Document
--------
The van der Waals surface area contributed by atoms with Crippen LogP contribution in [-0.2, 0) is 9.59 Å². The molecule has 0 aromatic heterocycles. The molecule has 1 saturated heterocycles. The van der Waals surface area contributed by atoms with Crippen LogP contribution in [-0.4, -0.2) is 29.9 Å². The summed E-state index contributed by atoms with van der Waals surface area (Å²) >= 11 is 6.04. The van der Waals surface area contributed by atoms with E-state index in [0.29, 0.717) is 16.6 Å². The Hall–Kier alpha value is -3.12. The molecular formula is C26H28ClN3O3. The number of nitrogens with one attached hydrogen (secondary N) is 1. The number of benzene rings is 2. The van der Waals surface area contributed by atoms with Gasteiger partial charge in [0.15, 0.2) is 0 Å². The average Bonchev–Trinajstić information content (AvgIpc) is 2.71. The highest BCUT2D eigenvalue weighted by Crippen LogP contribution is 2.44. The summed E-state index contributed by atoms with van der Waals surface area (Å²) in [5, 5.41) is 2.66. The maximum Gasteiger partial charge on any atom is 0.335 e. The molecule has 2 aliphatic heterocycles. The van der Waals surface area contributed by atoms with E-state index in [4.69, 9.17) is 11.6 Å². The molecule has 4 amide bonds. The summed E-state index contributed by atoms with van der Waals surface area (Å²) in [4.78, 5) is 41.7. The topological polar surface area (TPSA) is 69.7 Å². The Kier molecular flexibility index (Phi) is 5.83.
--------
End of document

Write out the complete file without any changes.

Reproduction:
The van der Waals surface area contributed by atoms with Crippen LogP contribution in [-0.2, 0) is 9.59 Å². The molecule has 0 aromatic heterocycles. The molecule has 1 saturated heterocycles. The van der Waals surface area contributed by atoms with Crippen LogP contribution in [-0.4, -0.2) is 29.9 Å². The summed E-state index contributed by atoms with van der Waals surface area (Å²) >= 11 is 6.04. The van der Waals surface area contributed by atoms with E-state index in [0.29, 0.717) is 16.6 Å². The Hall–Kier alpha value is -3.12. The molecular formula is C26H28ClN3O3. The number of nitrogens with one attached hydrogen (secondary N) is 1. The number of benzene rings is 2. The van der Waals surface area contributed by atoms with Gasteiger partial charge in [0.15, 0.2) is 0 Å². The average Bonchev–Trinajstić information content (AvgIpc) is 2.71. The highest BCUT2D eigenvalue weighted by Crippen LogP contribution is 2.44. The summed E-state index contributed by atoms with van der Waals surface area (Å²) in [5, 5.41) is 2.66. The maximum Gasteiger partial charge on any atom is 0.335 e. The molecule has 2 aliphatic heterocycles. The van der Waals surface area contributed by atoms with E-state index in [4.69, 9.17) is 11.6 Å². The molecule has 4 amide bonds. The summed E-state index contributed by atoms with van der Waals surface area (Å²) in [4.78, 5) is 41.7. The topological polar surface area (TPSA) is 69.7 Å². The Kier molecular flexibility index (Phi) is 5.83.